There are two kinds of girl groups: those anchored by a superstar (the Supremes, Destiny’s Child), and those made up of charismatic personalities ?endowed with limited individual gifts (Spice Girls, TLC). The Pussycat Dolls are ?neither — they’re a brand, not a band. This follow-up to 2005’s multiplatinum PCD finds lead Doll Nicole Scherzinger in the spotlight, and she’s no Beyoncé.
So much effort is spent because so much effort is needed: without a scorecard it is impossible to tell who is singing lead in the Pussycat Dolls. That just happened to be an unintentional joke on PCD -- no wonder it sounded like the work of one vocalist, as it was pretty much all Nicole -- where it also emphasized that the brand name was more important than the individuals, but here on an album designed to give all five Pussycats personalities, the parade of pretty, sculpted, generic R&B voices is maddening. If the album was designed as proud, faceless product -- like, oh, the first Pussycat Dolls album -- this interchangeability wouldn't matter, but when the whole idea for the album is turning the group into superstars, it's a bit of a problem.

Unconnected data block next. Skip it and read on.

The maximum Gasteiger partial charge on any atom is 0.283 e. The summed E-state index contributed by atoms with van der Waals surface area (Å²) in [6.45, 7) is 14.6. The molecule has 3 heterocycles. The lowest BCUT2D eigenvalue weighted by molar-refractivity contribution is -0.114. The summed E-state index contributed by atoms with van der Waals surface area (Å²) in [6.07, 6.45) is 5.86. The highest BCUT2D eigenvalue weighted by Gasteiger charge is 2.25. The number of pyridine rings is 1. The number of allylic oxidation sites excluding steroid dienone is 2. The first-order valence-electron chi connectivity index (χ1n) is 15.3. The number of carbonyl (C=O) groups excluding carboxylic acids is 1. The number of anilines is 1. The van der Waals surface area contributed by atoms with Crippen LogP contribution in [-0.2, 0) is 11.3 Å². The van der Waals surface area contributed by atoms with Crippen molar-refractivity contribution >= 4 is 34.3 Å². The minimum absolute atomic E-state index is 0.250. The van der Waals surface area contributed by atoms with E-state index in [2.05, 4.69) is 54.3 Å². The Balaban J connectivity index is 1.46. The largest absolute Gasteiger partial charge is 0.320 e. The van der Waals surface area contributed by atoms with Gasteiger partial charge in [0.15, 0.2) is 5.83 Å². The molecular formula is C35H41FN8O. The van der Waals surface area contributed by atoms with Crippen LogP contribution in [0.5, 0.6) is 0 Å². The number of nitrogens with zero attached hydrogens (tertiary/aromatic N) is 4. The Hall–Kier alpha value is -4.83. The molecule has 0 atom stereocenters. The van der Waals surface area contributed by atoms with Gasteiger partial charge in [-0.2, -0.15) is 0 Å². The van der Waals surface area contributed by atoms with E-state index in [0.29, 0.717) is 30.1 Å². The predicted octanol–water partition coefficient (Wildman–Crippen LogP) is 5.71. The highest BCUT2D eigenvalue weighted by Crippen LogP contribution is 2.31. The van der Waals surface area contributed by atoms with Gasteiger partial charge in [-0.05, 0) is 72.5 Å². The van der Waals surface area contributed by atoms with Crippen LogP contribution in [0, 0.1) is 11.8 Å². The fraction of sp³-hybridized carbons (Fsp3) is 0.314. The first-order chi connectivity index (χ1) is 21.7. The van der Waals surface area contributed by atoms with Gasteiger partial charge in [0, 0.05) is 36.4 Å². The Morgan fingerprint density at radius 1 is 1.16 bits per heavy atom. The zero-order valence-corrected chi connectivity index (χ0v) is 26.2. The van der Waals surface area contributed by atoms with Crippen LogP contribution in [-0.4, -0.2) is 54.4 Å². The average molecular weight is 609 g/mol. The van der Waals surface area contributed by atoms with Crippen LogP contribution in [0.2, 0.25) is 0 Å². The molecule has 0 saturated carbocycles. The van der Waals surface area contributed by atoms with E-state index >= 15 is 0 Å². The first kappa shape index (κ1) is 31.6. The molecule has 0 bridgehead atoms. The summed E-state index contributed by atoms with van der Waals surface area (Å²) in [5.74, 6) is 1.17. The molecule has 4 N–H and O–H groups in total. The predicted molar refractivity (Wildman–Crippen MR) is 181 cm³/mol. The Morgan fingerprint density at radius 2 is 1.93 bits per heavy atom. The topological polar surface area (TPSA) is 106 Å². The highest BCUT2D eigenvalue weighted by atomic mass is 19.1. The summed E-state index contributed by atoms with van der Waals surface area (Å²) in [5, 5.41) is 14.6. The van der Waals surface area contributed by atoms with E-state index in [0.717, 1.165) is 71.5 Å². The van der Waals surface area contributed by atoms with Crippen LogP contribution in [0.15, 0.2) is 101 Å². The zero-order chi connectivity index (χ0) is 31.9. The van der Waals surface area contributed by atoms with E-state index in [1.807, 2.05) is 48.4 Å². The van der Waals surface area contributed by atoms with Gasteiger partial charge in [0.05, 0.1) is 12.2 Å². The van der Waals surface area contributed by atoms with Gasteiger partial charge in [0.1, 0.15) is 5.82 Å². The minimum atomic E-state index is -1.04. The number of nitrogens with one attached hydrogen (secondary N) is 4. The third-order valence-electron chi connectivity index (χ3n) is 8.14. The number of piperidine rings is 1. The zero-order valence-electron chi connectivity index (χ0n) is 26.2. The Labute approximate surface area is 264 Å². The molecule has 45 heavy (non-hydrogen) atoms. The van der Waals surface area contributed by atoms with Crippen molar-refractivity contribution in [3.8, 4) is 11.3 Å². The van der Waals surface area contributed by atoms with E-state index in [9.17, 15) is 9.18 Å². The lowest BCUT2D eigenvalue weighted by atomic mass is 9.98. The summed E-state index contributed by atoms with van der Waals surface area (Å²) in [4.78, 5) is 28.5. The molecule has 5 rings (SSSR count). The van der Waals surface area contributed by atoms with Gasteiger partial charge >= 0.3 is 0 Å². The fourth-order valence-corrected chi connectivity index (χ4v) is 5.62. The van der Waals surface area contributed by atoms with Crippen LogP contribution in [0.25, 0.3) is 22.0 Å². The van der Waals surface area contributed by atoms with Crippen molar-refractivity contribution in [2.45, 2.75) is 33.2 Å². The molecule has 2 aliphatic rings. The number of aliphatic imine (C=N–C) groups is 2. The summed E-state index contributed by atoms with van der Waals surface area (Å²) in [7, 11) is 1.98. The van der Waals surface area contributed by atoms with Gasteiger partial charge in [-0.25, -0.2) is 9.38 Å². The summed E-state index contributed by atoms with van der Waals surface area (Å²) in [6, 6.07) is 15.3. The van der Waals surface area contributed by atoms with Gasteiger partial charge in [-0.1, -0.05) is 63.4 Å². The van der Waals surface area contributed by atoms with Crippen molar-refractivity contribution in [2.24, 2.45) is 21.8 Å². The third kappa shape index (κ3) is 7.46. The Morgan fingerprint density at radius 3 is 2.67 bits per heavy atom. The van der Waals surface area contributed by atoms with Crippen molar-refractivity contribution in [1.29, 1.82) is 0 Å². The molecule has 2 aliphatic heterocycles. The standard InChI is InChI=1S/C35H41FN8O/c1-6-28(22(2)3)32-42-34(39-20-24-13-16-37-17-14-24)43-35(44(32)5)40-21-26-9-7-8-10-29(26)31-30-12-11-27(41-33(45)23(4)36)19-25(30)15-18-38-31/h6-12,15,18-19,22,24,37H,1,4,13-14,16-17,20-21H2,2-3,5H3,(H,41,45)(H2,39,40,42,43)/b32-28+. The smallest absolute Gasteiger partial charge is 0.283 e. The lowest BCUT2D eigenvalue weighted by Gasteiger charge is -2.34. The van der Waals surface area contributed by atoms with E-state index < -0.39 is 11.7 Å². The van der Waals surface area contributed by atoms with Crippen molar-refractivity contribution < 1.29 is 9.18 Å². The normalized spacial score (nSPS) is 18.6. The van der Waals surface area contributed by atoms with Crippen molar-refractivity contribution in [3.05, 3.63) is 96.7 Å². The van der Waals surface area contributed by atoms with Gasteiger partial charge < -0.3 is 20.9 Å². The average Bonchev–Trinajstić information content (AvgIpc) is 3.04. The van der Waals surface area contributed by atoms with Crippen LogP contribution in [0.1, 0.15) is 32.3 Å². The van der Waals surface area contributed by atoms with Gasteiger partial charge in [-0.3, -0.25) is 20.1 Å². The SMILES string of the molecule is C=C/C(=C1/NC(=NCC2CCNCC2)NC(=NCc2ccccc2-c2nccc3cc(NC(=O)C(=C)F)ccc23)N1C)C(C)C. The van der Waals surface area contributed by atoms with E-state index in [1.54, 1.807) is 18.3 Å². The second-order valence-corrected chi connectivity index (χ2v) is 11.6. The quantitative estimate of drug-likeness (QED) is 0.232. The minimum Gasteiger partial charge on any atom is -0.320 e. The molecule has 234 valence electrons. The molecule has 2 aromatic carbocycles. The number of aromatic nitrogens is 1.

You can't help but think that had lead Doll Nicole Scherzinger's recent solo attempt not totally tanked, we wouldn't be subjected to another record from the former burlesque troupe. As it turns out, Scherzinger's not interesting enough on her own, so she's padding out her shtick with four glorified backup singers in tow. Domination is a collection of ultra-vapid R&B-laced pop that shows just how little personality the Dolls really have.